Earlier this evening, the Oregon State Beavers squeaked past the always-tough Arizona Wildcats 19-17 and kept their Rose Bowl aspirations alive. To quote fellow BR writer Larry Sigurdson, "The Civil War is Upon Us."
All Pacific-Northwesterners know just how big of a rivalry the Civil War is. But for those who don't, here are a few reasons why this years edition of the Civil War has more at stake than ever.
Last weekend was known as "Revenge Saturday" around the college football world, with many rematches being fought over last year's plethora of upsets. For the Oregon schools, last Saturday was extremely important.
Last year, the California Golden Bears were ranked No.2 in the nation. Coming off of a close win over the Oregon Ducks the week before, the Bears were looking to continue their run for a National Championship appearance.
But, due to the inexperience of QB Kevin Riley, a fatal decision to not run the ball out of bounds in the final seconds of the game, sealed the upset for Oregon State.
A similar situation occurred later in the season, in early November to be exact. The Oregon Ducks had rebounded from the heartbreaking loss to the Golden Bears, and were ranked No. 2 in the nation. Many injuries had plagued the Ducks over the course of the season, but everything seemed to be in the Ducks' favor.
QB Dennis Dixon and RB Jonathan Stewart were Heisman hopefuls, with Dixon as the favorite to win the award; the first Duck in history to win it. Then disaster struck, as Dixon's cleat got caught in the Tuscon turf, and one ACL tear later, lowly Arizona upset the Fighting Ducks.
Last week, Revenge Saturday featured rematches of these upsets. With both Oregon schools coming out on top.
However, next week should be considered "Revenge Saturday 2.0" for the Oregon Ducks.
In 2000, Oregon was on track to make the Rose Bowl for the first time since Head Coach Rich Brooks, and star quarterback Danny O'Neil led the Ducks to Pasadena in 1994.
It looked as though Oregon would become the 2000 Pac-10 Champs, and with one game left to play, the Civil War to be exact, the Ducks could "smell the roses".
We all know how that game went down, as Oregon State would upset the Ducks 23-13, crushing the Ducks' Rose Bowl aspirations.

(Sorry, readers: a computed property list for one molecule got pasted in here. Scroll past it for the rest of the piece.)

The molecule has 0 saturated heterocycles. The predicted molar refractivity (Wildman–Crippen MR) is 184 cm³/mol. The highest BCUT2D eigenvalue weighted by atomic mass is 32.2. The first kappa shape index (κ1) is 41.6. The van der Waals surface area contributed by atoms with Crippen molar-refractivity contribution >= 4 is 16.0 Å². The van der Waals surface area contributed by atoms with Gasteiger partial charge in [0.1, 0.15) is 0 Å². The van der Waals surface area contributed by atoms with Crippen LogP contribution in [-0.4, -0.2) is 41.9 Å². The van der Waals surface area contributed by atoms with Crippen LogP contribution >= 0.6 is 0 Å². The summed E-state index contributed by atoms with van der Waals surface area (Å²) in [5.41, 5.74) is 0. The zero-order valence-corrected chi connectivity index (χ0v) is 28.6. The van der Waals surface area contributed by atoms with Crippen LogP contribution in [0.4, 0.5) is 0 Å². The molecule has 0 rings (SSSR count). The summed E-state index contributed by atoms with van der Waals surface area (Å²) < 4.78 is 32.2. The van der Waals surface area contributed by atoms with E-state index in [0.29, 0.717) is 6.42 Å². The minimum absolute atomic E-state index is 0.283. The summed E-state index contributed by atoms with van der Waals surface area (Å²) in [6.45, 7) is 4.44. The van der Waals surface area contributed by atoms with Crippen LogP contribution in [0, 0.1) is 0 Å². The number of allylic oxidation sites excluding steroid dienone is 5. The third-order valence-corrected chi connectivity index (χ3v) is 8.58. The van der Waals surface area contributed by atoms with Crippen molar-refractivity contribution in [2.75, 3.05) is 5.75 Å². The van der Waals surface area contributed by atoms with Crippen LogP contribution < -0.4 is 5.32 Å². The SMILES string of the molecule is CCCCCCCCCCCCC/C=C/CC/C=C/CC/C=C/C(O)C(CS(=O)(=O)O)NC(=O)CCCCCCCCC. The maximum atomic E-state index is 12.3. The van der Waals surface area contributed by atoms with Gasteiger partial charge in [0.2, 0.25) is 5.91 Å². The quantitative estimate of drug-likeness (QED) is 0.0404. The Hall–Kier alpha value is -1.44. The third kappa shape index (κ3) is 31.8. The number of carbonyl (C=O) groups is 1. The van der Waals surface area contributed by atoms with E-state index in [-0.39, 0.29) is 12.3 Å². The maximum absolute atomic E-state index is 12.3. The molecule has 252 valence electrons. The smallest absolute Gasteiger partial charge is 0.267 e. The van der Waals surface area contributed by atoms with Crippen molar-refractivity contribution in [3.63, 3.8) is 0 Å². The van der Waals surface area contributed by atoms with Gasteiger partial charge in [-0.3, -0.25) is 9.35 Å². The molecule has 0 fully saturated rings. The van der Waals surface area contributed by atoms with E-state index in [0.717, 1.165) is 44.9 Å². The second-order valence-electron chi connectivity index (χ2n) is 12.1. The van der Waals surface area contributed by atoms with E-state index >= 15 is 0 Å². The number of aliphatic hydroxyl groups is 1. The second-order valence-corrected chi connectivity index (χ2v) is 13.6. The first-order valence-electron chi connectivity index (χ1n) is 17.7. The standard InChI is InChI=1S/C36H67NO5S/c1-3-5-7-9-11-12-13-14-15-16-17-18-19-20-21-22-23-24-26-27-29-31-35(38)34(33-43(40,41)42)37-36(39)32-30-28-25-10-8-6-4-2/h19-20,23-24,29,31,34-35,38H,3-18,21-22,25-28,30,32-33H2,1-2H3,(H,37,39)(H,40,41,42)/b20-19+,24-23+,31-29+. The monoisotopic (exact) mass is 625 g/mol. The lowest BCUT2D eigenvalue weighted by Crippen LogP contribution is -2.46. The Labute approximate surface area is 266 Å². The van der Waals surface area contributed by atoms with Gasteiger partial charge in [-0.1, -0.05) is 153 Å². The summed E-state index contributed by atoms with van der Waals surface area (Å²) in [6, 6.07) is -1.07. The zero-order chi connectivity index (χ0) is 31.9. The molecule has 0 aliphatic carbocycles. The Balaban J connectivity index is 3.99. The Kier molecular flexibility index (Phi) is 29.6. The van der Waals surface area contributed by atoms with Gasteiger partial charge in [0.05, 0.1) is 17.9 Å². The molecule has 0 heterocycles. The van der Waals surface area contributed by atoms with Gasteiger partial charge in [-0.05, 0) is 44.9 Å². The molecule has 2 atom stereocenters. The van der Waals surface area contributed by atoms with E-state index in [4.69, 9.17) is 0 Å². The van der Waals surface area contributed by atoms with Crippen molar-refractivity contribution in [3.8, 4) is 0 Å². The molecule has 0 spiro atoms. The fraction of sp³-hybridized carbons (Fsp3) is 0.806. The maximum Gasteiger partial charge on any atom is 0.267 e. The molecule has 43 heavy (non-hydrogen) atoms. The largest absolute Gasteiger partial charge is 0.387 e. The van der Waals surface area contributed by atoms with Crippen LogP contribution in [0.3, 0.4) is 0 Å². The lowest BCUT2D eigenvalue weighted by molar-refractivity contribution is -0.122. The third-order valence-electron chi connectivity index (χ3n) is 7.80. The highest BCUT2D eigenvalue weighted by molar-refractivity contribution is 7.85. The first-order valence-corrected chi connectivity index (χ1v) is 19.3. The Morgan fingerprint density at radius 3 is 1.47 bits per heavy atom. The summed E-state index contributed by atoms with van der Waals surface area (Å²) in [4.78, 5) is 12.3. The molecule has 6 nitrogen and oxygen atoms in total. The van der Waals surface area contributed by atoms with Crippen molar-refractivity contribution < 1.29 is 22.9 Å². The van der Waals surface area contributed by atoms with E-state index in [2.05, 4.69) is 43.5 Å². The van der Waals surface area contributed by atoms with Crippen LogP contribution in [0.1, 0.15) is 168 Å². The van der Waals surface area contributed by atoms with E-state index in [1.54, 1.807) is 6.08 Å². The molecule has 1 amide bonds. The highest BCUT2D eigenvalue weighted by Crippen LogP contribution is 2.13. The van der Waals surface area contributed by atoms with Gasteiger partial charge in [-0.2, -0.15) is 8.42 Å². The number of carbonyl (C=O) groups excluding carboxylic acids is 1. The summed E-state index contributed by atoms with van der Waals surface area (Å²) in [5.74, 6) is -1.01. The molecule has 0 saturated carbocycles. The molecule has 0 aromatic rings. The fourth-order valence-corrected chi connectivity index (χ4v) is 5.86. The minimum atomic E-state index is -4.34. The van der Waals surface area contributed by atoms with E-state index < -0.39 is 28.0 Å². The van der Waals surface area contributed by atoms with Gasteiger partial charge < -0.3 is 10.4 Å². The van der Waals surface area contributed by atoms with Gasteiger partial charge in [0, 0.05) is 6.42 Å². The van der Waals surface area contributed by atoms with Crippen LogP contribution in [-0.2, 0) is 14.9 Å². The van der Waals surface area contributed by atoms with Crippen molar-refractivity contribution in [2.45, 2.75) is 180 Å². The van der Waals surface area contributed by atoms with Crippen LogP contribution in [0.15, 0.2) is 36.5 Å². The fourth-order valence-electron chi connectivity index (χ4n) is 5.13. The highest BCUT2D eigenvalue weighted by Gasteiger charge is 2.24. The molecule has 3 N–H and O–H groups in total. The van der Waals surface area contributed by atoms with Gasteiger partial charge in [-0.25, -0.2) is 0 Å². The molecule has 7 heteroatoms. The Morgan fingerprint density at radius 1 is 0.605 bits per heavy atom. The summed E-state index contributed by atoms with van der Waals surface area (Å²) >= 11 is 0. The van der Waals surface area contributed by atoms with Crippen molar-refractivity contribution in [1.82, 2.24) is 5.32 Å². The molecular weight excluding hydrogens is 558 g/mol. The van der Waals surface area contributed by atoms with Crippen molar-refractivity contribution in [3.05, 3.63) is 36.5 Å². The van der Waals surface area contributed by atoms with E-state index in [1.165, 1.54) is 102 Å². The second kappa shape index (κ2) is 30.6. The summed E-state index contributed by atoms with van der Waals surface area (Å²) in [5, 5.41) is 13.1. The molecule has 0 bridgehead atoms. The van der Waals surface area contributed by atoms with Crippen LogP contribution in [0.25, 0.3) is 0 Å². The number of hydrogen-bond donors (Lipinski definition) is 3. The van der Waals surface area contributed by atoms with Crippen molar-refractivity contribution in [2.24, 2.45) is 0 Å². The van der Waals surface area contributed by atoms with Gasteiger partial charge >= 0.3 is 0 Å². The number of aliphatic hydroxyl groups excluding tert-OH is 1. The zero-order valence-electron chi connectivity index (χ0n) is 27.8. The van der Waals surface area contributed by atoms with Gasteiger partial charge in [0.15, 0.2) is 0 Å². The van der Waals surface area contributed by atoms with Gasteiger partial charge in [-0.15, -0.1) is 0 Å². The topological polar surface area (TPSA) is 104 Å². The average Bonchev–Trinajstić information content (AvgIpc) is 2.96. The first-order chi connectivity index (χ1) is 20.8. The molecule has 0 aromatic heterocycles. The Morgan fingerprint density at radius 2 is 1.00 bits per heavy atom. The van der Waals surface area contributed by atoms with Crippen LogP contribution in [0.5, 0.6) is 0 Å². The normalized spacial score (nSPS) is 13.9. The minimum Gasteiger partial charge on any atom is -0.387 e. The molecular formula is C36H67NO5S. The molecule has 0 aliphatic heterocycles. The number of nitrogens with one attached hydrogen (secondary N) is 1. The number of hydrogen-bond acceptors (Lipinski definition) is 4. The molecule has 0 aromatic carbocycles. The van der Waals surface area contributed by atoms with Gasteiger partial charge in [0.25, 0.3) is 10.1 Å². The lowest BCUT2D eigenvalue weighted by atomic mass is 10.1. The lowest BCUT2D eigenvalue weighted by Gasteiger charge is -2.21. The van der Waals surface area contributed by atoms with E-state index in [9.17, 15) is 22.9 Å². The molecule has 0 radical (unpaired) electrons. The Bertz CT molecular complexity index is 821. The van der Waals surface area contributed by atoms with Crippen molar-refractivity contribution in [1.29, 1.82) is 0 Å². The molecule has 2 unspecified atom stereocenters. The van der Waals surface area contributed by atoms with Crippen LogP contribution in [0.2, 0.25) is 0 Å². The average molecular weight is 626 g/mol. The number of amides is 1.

In last year's Civil War, Oregon State took advantage of a severely depleted Ducks team and became the first of the two teams to win the Civil War away from home in 10 years.
These are the two biggest reasons why college football fans around the country will be treated to a double dose of "Revenge Saturday 2.0."
Not only does Oregon wish to return the favor, by beating the Beavers on their own turf, but they also want the Beavers to know what it's like to have your bitter rival crush your Rose Bowl dreams.
So, this poses a question. How can the Ducks accomplish this task?
Oregon hold an almost unhealthily high-octane offense, No. 10 in the nation and the best in the Pac-10 to be exact, averaging 39.8 points and 465.9 yards per game.
Oregon's defense has been under much scrutiny though, as they have given up an average of 375.7 yards per game.
While this may seem like a bitter pill to swallow, the defense itself is not the culprit. Oregon's offense is the main culprit, evidenced by the Ducks ranking in time-of- possession (24:55), last in the Pac-10.
With Oregon's defense playing more than three-and-a-half quarters of the football game each week, the yardage they give up is more than explainable. This is not because the Oregon defense is bad, but because the Oregon offense simply scores too quickly, leaving the defense barely any time to catch their breath.
When looking at how many yards the Ducks give up per game, their defense looks abismal. When looking at how many yards the Ducks give up per play however, their defense looks like one of the best in the nation.
Oregon's defense gives up 4.78 yards per play, Oregon State's, 4.73. So it appears that Oregon State has the advantage, by 1.8 inches per play.
What will it take for the Ducks to win this year's Civil War, avenging all the wrong that has been bestowed upon them by their evil twins to the north?
Oregon needs to come out fast, strong, and determined. We all know how explosive the Ducks are on offense. If Oregon can record a two possession lead, as little as ten points, then the offense can start to slow down the tempo of the game, which favors the offense. The longer a drive goes, the more the advantage goes towards the offense.
Once Oregon builds a solid lead, the tempo can be slowed, and the defense can finally catch their breath.
Those are my keys to the game. With so much on the line for both teams, this will be a Civil War for the ages.
Watch out, Oregon State. It's Revenge Saturday 2.0, and this time, it's personal.